rev 1.5


"Security come from education not obscurity! when everybody will know how to attack applications, systems will be more secure (but on the other side, new class of attack will be created, so It will be and has to be an endless war)". Cédric Walter

It may be sometimes good to understand all the technicals terms that try to explain vulnerabilities in software....I've done a "small" compilation for You, and have tried to give You meaningful descriptions, examples, and solutions.
If something is not accurate or you want to provide a better example, please contact me...
This page should be considered as a start, I have currently no plan to transform my homepage into a security portal, as it is a full time work for specialized company or group of individuals. After looking at this page, You may be frighten by the number of issues in todays softwares...


Attack Categories:
from the thread "Attack Categories" on mailing list "Web Application Security Mailing List Archiv" at
http://lists.virus.org/ 

  • Client side trust issues
    • Input Validation
      • Cross Site Scripting (XSS)
      • Client-Side Manipulation
      • Path Traversal
      • URL Encoded Attacks
      • Buffer Attacks
      • SQL injection
      • OS command injection
      • Unicode Attacks
      • Format String Attacks
    • Parameter Tampering
      • Cookie Attacks
      • URL Attacks
      • Hidden Form Fields
      • Serialized objects
    • Authentication
      • Cookie Attacks
      • Brute Force
      • Session Hijacking
    • Browser Residue
      • Comment
      • Auto-Completes
      • Cache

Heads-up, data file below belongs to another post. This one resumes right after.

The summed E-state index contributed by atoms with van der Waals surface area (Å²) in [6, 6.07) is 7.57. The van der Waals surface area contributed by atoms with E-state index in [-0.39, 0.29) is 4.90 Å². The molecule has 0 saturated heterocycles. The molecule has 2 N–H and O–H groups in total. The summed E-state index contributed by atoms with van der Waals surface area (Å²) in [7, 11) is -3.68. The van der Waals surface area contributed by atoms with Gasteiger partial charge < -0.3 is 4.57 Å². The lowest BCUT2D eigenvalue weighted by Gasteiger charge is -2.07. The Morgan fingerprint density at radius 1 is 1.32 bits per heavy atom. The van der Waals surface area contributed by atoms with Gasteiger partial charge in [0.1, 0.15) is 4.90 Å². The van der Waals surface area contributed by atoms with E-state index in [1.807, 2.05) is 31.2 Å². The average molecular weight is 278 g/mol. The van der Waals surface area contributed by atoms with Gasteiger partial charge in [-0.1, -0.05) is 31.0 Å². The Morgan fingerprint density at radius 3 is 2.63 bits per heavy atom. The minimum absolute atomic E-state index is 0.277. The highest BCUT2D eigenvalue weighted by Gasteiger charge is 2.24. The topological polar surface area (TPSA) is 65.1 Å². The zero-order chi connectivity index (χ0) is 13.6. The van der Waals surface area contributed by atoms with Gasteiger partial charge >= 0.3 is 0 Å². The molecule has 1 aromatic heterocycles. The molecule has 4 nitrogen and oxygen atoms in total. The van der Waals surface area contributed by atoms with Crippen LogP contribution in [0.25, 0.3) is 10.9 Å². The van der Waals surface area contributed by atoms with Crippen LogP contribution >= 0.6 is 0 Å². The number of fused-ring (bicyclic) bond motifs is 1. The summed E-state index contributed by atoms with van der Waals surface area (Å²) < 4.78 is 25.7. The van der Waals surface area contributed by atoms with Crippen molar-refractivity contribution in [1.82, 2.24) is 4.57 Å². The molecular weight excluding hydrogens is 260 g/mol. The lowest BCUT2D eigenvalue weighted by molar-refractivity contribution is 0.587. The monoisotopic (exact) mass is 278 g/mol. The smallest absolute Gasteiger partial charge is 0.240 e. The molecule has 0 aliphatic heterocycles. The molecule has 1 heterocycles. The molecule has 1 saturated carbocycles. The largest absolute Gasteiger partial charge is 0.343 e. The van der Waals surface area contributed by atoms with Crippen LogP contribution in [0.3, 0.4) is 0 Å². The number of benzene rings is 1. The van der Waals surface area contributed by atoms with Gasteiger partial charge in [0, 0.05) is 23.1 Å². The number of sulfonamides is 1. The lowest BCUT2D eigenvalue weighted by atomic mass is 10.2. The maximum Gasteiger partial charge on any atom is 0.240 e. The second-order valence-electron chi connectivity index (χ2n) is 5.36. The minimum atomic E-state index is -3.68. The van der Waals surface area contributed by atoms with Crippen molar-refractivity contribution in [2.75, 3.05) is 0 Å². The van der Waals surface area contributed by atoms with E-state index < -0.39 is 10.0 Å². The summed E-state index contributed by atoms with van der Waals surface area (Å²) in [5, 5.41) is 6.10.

• History
  • Transport issues
    • Session Hi-Jacking
    • Traffic Sniffing
    • Replay attacks
    • Man in the middle attacks
    • DNS spoofing
  • Server side issues
    • Information Gathering
    • Mis-configuration
      • Debug Options
      • Samples hacking
      • Directory Browsing
    • Infrastructure Fingerprinting
    • Technology Fingerprinting
    • Spidering
    • Errors
  • Application Trojans
    • Cloneable java class's
  • Backdoors
  • Buffer Overflows
  • Unicode Attacks

Bad design Attacks

  • Unsecure design:
    • Examples:
      • An application has no authentication mechanisms (a way to determine: who are You) and authorization (What can a user is allowed to do)
      • Confidential or client related data are store on a medium. could be a database or file on disk) with no confidentiality (crypting) and integrity (checking that nothing has been alter by a third person)
      • Nonrepudiation session, no auditing,, and Availability
      • Caching of permissions: be cautious with caching mechanism as it may compromise the whole system if it is inherently insecure.
    • Solution:
      •  
    • Links:
  • Back doors and debug options: Back doors are path in the application not documented or not intended to be use directly by the user, debug options are switch place by the developer to understand or correct the application if it behave not correctly.
    • Back doors can be data port or interface between components layers, or a port in the apllication which is not testing autorisation level and user authentification
    • Solution:
      • Reviews your code an design by an external company or another team, most of the time You need a fresh view.
      • Remove debug options in production, use precompiler mechanism to parse your code/bytecode before shipping.
      • Verify credential in each layer: even if it is time consuming, having a secure and a fast application may be antinomic.You can always use a profiler tool to
      • Reduce surface of attack technique: remove ALL code or functionnality not needed (eg from 3rd party vendors or open source frameworks), if during the testing phase, You discover functionnality not intended (positive/bad side effect but have security concerns), try to remove them. Alternatively You can also remove the webserver admin panel in production, and force maintener to use ssh to activate it before effectively use it, so an attacker has to steal a ssh key pair first.
      • Principle of least privilege Your program/indvidual layer/thread should run with the least possible privilige to operate correctly without compromising the system. In java You may use the security policy framework as a start.
    • Links:
  • Broken ACLs/Weak passwords. wrong file authorisation or inconsistent Access Control List permissions on file, resources, devices/ easy to find.or trivial password